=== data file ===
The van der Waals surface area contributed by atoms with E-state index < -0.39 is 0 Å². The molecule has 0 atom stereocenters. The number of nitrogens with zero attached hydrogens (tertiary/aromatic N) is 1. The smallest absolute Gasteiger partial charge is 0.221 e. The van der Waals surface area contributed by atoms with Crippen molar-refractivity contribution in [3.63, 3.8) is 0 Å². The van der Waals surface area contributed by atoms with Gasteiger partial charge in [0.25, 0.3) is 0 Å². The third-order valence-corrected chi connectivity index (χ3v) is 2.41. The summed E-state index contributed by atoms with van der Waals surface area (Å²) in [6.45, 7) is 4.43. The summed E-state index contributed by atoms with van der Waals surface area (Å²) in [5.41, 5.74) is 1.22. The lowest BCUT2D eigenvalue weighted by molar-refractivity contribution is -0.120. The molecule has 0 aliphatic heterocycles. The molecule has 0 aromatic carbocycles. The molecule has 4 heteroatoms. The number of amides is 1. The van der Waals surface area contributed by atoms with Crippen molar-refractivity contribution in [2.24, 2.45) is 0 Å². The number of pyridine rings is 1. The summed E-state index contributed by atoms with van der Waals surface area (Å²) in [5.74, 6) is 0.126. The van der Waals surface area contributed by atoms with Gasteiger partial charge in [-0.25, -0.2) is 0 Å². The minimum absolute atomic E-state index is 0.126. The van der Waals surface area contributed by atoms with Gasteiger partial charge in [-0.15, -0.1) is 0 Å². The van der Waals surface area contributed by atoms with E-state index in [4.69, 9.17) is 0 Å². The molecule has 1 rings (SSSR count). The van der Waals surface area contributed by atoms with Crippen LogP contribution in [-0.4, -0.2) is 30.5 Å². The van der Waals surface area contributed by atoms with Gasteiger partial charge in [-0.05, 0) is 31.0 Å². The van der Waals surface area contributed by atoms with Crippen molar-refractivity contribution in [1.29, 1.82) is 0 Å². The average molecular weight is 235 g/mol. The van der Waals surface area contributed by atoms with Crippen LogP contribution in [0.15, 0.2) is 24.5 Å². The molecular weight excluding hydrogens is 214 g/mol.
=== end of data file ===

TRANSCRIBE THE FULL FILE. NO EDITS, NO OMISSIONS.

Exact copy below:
The van der Waals surface area contributed by atoms with E-state index < -0.39 is 0 Å². The molecule has 0 atom stereocenters. The number of nitrogens with zero attached hydrogens (tertiary/aromatic N) is 1. The smallest absolute Gasteiger partial charge is 0.221 e. The van der Waals surface area contributed by atoms with Crippen molar-refractivity contribution in [3.63, 3.8) is 0 Å². The van der Waals surface area contributed by atoms with Gasteiger partial charge in [0.25, 0.3) is 0 Å². The third-order valence-corrected chi connectivity index (χ3v) is 2.41. The summed E-state index contributed by atoms with van der Waals surface area (Å²) in [6.45, 7) is 4.43. The summed E-state index contributed by atoms with van der Waals surface area (Å²) in [5.41, 5.74) is 1.22. The lowest BCUT2D eigenvalue weighted by molar-refractivity contribution is -0.120. The molecule has 0 aliphatic heterocycles. The molecule has 0 aromatic carbocycles. The molecule has 4 heteroatoms. The number of amides is 1. The van der Waals surface area contributed by atoms with Crippen molar-refractivity contribution in [2.24, 2.45) is 0 Å². The number of pyridine rings is 1. The summed E-state index contributed by atoms with van der Waals surface area (Å²) in [5.74, 6) is 0.126. The van der Waals surface area contributed by atoms with Gasteiger partial charge in [-0.25, -0.2) is 0 Å². The minimum absolute atomic E-state index is 0.126. The van der Waals surface area contributed by atoms with Gasteiger partial charge in [-0.15, -0.1) is 0 Å². The van der Waals surface area contributed by atoms with E-state index in [4.69, 9.17) is 0 Å². The molecule has 1 rings (SSSR count). The van der Waals surface area contributed by atoms with Crippen LogP contribution in [-0.4, -0.2) is 30.5 Å². The van der Waals surface area contributed by atoms with Gasteiger partial charge in [-0.05, 0) is 31.0 Å². The van der Waals surface area contributed by atoms with Crippen molar-refractivity contribution in [1.29, 1.82) is 0 Å². The average molecular weight is 235 g/mol. The van der Waals surface area contributed by atoms with Crippen LogP contribution in [0.15, 0.2) is 24.5 Å². The molecular weight excluding hydrogens is 214 g/mol.